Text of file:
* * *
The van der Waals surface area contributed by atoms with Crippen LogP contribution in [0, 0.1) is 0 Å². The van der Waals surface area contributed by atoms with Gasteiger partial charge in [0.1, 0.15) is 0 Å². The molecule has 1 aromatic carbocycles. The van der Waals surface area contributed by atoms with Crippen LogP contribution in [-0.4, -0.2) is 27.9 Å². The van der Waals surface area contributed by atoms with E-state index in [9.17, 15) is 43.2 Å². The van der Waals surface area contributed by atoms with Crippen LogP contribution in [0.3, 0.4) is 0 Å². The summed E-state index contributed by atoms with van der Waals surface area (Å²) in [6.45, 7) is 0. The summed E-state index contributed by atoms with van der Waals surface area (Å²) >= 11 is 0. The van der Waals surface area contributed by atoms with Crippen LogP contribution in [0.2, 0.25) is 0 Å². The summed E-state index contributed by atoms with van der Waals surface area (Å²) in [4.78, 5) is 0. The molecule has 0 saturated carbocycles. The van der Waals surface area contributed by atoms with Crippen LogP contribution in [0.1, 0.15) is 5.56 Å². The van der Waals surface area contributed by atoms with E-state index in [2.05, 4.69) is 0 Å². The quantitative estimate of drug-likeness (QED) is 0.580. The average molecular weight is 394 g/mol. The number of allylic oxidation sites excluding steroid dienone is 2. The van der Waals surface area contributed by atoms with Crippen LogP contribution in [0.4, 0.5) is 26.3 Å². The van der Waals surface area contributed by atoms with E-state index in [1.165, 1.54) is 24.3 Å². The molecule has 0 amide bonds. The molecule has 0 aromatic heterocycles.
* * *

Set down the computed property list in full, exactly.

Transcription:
The van der Waals surface area contributed by atoms with Crippen LogP contribution in [0, 0.1) is 0 Å². The van der Waals surface area contributed by atoms with Gasteiger partial charge in [0.1, 0.15) is 0 Å². The molecule has 1 aromatic carbocycles. The van der Waals surface area contributed by atoms with Crippen LogP contribution in [-0.4, -0.2) is 27.9 Å². The van der Waals surface area contributed by atoms with E-state index in [9.17, 15) is 43.2 Å². The van der Waals surface area contributed by atoms with Crippen LogP contribution in [0.3, 0.4) is 0 Å². The summed E-state index contributed by atoms with van der Waals surface area (Å²) in [6.45, 7) is 0. The summed E-state index contributed by atoms with van der Waals surface area (Å²) >= 11 is 0. The van der Waals surface area contributed by atoms with Crippen LogP contribution in [0.2, 0.25) is 0 Å². The summed E-state index contributed by atoms with van der Waals surface area (Å²) in [4.78, 5) is 0. The molecule has 0 saturated carbocycles. The van der Waals surface area contributed by atoms with Crippen LogP contribution in [0.1, 0.15) is 5.56 Å². The van der Waals surface area contributed by atoms with E-state index in [2.05, 4.69) is 0 Å². The quantitative estimate of drug-likeness (QED) is 0.580. The average molecular weight is 394 g/mol. The number of allylic oxidation sites excluding steroid dienone is 2. The van der Waals surface area contributed by atoms with Crippen LogP contribution in [0.4, 0.5) is 26.3 Å². The van der Waals surface area contributed by atoms with E-state index in [1.165, 1.54) is 24.3 Å². The molecule has 0 amide bonds. The molecule has 0 aromatic heterocycles.